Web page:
Long-Term Outcomes in Patients With Connective Tissue Disease–Associated Pulmonary Arterial Hypertension in the Modern Treatment Era: Meta-Analyses of Randomized, Controlled Trials and Observational Registries

Dinesh Khanna, Carol Zhao, Rajan Saggar, Stephen C. Mathai, Lorinda Chung, J. Gerry Coghlan, Mehul Shah, John Hartney, Vallerie McLaughlin

Research output: Contribution to journalArticlepeer-review

Abstract

Objective: Data on the magnitude of benefit of modern therapies for pulmonary arterial hypertension (PAH) in connective tissue disease (CTD)–associated PAH are limited. In this study, we performed meta-analyses of randomized, controlled trials (RCTs) and registries to quantify the benefit of these modern therapies in patients with CTD-PAH. Methods: The PubMed and Embase databases were searched for articles reporting data from RCTs or registries published between January 1, 2000 and November 25, 2019. Eligibility criteria included multicenter studies with ≥30 CTD-PAH patients. For an RCT to be included, the trial had to evaluate an approved PAH therapy, and long-term risks of clinical morbidity and mortality or 6-minute walk distance had to be reported. For a registry to be included, survival rates had to be reported. Random-effects models were used to pool the data. Results: Eleven RCTs (total of 4,329 patients; 1,267 with CTD-PAH) and 19 registries (total of 9,739 patients; 4,008 with CTD-PAH) were included. Investigational therapy resulted in a 36% reduction in the risk of clinical morbidity/mortality events both in the overall PAH population (hazard ratio [HR] 0.64, 95% confidence interval [95% CI] 0.54, 0.75; P < 0.001) and in CTD-PAH patients (HR 0.64, 95% CI 0.51, 0.81; P < 0.001) as compared to control subjects. The survival rate was lower in CTD-PAH patients compared to all PAH patients (survival rate 62%, 95% CI 57, 67% versus 72%, 95% CI 69, 75% at 3 years). The survival rate in CTD-PAH patients treated primarily after 2010 was higher than that in CTD-PAH patients treated before 2010 (survival rate 73%, 95% CI 62, 81% versus 65%, 95% CI 59, 71% at 3 years). Conclusion: Modern therapy provides a similar reduction in morbidity/mortality risk in patients with CTD-PAH when compared to the PAH population overall. Risk of death is higher in CTD-PAH patients than in those with PAH overall, but survival has improved in the last 10 years, which may be related to increased screening and/or new treatment approaches. Early detection of PAH in patients with CTD and up-front intensive treatment are warranted.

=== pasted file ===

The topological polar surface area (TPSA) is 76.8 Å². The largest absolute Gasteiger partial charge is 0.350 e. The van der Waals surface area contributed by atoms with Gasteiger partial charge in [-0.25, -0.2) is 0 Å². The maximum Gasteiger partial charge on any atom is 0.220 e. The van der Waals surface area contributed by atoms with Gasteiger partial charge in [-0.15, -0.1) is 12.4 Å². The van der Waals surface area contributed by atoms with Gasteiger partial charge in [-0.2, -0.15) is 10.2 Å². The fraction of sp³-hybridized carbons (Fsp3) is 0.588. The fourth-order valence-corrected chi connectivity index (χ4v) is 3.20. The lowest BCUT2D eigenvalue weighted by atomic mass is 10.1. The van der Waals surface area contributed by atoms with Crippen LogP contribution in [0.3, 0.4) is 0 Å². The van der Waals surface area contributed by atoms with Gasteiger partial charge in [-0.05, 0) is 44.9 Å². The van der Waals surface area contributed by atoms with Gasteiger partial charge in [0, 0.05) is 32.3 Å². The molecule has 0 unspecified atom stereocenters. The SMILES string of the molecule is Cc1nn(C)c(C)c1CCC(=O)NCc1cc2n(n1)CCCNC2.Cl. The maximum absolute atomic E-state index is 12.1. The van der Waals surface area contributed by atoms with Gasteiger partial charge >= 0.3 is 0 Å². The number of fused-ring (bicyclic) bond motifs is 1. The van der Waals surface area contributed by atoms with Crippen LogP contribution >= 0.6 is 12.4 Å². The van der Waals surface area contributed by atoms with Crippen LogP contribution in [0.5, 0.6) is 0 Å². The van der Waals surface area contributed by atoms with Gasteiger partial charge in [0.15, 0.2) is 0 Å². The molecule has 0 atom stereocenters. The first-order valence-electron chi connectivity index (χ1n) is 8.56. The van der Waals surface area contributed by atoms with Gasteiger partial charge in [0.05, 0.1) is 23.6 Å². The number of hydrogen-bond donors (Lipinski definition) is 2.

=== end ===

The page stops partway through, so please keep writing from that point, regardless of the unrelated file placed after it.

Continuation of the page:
Original languageEnglish (US)
Pages (from-to)837-847
Number of pages11
JournalArthritis and Rheumatology
Volume73
Issue number5
DOIs
StatePublished - May 2021

ASJC Scopus subject areas

  • Immunology and Allergy
  • Rheumatology
  • Immunology

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